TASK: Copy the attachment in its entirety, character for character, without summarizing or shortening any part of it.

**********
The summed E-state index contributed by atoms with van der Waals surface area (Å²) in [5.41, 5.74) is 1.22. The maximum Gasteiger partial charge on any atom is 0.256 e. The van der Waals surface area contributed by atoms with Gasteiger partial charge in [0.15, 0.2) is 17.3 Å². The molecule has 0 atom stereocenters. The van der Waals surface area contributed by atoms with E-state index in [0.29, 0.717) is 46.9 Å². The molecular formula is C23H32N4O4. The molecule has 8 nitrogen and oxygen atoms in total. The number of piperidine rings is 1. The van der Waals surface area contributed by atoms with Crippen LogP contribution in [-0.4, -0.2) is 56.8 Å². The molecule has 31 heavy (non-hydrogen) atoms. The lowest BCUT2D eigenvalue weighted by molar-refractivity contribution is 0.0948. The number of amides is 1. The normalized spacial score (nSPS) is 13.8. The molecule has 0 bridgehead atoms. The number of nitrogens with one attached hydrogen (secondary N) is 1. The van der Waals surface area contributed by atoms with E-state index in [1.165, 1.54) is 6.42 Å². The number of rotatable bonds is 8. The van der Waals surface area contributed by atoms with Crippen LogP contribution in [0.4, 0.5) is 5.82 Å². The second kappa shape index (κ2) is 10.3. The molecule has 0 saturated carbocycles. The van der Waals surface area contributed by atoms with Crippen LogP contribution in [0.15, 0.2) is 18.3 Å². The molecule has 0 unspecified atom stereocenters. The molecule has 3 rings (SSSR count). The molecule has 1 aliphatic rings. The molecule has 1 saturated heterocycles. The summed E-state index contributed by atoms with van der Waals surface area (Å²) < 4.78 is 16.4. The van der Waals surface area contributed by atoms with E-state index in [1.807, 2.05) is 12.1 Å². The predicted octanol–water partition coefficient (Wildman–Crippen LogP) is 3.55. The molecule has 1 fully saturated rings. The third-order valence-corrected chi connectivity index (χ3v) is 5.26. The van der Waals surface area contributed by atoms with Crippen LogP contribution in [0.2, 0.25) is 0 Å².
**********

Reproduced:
The summed E-state index contributed by atoms with van der Waals surface area (Å²) in [5.41, 5.74) is 1.22. The maximum Gasteiger partial charge on any atom is 0.256 e. The van der Waals surface area contributed by atoms with Gasteiger partial charge in [0.15, 0.2) is 17.3 Å². The molecule has 0 atom stereocenters. The van der Waals surface area contributed by atoms with E-state index in [0.29, 0.717) is 46.9 Å². The molecular formula is C23H32N4O4. The molecule has 8 nitrogen and oxygen atoms in total. The number of piperidine rings is 1. The van der Waals surface area contributed by atoms with Crippen LogP contribution in [-0.4, -0.2) is 56.8 Å². The molecule has 31 heavy (non-hydrogen) atoms. The lowest BCUT2D eigenvalue weighted by molar-refractivity contribution is 0.0948. The number of amides is 1. The normalized spacial score (nSPS) is 13.8. The molecule has 0 bridgehead atoms. The number of nitrogens with one attached hydrogen (secondary N) is 1. The van der Waals surface area contributed by atoms with E-state index in [1.165, 1.54) is 6.42 Å². The number of rotatable bonds is 8. The van der Waals surface area contributed by atoms with Crippen LogP contribution in [0.4, 0.5) is 5.82 Å². The second kappa shape index (κ2) is 10.3. The molecule has 0 saturated carbocycles. The van der Waals surface area contributed by atoms with Crippen LogP contribution in [0.15, 0.2) is 18.3 Å². The molecule has 0 unspecified atom stereocenters. The molecule has 3 rings (SSSR count). The molecule has 1 aliphatic rings. The molecule has 1 saturated heterocycles. The summed E-state index contributed by atoms with van der Waals surface area (Å²) < 4.78 is 16.4. The van der Waals surface area contributed by atoms with E-state index in [1.807, 2.05) is 12.1 Å². The predicted octanol–water partition coefficient (Wildman–Crippen LogP) is 3.55. The molecule has 1 fully saturated rings. The third-order valence-corrected chi connectivity index (χ3v) is 5.26. The van der Waals surface area contributed by atoms with Crippen LogP contribution in [0.2, 0.25) is 0 Å².